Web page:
Researchers claim to have designed, built and tested the world's smallest autopilot for tiny unmanned aircraft.
A smaller - and lighter - autopilot allows these small flying robots to fly longer, fit into narrower spaces or carry more payloads, such as cameras, researchers said.
That makes them more suitable to be used in for example rescue operations, they said.
"Our aim? Make Micro air vehicles (MAVs) so small and light that every fireman can fit one in his pocket," said Bart Remes from the Micro Aerial Vehicle Laboratory at the TU Delft faculty of Aerospace Engineering in Netherlands.
Called Lisa/S, the world's smallest autopilot for micro aerial vehicles are small flying robots that can be used in safety and rescue operations.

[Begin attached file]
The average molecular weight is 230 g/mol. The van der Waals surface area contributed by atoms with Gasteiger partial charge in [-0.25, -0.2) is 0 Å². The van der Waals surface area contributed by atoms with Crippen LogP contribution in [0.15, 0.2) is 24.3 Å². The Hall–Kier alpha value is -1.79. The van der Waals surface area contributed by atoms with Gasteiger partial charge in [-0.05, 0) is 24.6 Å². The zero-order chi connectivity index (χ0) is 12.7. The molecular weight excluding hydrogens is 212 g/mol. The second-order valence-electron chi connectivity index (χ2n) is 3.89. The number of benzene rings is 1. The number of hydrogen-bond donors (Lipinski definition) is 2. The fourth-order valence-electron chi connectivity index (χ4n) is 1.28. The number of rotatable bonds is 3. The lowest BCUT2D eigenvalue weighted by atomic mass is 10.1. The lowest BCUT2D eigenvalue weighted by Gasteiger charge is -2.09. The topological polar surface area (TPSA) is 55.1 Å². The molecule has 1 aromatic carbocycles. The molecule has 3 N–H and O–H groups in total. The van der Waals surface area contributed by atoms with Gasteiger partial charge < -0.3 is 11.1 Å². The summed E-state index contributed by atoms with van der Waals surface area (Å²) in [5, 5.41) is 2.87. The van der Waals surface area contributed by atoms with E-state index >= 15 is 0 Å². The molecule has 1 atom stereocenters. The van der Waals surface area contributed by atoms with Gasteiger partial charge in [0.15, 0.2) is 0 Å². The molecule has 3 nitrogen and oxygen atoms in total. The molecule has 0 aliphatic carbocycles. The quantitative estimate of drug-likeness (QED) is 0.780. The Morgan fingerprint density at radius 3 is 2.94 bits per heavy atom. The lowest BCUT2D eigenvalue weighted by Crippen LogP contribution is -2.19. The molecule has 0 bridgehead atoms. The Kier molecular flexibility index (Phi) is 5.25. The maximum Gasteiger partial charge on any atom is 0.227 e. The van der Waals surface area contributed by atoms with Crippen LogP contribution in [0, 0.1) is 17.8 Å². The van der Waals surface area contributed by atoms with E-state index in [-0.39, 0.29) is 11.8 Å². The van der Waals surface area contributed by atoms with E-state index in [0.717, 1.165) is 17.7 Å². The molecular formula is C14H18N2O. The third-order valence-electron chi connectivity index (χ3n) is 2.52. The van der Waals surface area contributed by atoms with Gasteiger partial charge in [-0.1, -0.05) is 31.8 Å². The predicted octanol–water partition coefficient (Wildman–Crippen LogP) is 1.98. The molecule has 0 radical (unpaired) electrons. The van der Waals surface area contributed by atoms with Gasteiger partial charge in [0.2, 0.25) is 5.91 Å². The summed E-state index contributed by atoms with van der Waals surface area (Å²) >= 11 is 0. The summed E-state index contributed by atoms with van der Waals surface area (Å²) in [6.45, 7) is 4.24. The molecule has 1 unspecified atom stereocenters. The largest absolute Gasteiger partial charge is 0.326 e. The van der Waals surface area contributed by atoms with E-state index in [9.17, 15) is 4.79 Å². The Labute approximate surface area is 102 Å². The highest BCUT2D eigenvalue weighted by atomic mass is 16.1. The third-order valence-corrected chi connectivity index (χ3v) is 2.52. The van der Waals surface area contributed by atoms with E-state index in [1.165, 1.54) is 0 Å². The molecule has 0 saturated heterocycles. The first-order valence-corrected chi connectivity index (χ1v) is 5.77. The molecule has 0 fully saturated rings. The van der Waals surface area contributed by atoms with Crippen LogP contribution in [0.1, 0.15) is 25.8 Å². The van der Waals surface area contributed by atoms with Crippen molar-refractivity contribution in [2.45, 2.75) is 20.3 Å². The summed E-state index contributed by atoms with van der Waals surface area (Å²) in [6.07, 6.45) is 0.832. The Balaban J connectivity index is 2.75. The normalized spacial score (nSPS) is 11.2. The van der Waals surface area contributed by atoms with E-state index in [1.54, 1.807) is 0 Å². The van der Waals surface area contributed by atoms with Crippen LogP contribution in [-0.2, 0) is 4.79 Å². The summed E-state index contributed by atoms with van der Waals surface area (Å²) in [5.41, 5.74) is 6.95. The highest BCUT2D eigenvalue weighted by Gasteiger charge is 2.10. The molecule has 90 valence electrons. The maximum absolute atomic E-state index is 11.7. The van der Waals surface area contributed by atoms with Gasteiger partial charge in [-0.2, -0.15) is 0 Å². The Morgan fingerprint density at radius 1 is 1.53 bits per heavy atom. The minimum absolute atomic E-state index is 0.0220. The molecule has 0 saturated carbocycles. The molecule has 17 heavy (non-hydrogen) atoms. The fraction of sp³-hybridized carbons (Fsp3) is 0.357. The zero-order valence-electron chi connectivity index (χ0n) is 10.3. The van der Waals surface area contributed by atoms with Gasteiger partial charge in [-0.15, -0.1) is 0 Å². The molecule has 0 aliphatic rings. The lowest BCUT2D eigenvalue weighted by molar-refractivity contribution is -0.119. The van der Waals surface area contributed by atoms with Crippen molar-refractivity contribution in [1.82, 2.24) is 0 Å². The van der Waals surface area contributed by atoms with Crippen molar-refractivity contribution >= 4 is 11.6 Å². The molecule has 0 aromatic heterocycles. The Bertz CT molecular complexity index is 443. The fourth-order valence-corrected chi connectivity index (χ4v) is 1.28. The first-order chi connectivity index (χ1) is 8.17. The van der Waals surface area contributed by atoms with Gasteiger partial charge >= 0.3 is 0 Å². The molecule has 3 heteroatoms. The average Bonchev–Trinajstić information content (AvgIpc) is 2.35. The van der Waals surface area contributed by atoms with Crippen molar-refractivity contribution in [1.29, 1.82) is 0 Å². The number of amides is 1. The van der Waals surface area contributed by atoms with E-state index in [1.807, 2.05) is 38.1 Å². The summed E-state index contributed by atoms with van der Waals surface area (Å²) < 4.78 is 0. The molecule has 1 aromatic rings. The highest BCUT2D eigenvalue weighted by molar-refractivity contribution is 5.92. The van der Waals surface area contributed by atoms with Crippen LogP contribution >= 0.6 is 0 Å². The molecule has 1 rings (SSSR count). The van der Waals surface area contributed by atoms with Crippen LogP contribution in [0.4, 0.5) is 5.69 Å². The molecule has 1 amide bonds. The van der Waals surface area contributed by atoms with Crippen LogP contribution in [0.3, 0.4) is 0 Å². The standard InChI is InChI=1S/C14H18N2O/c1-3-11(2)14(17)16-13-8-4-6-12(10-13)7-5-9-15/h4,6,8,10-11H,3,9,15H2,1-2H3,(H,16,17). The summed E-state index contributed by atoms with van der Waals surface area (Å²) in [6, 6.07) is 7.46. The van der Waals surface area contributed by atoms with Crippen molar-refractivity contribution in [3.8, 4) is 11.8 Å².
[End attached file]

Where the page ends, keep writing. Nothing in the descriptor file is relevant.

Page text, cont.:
It weighs 1.9 grammes, more than 30 grammes less than its predecessor. The autopilot measures 2 cm by 2 cm.
"We programmed new software, Superbitrf, that keeps the autopilot connected to a ground station and a normal RC transmitter at the same time," said Remes.
This combination of functions made it possible to miniaturise the autopilot. Making the autopilot smaller and lighter allows a micro aerial vehicle to stay up in the air longer and carry heavier cameras and sensors.
This makes it easier to use MAVs in for example search and rescue operations, researchers said.
The research team have chosen to develop Lisa/s open source to make it possible for users to test it and come up with suggestions for improvement.
Making all the details available on-line also helps to make MAVs easily accessible for all, researchers said.
"Our aim is to make MAVs as commonplace as smartphones and laptops. Farmers can use MAVs to inspect crops for example. Our dream is that every fire fighter carries a MAV in his breast pocket to use for inspections of collapsed or burning buildings without having to go inside," said Remes.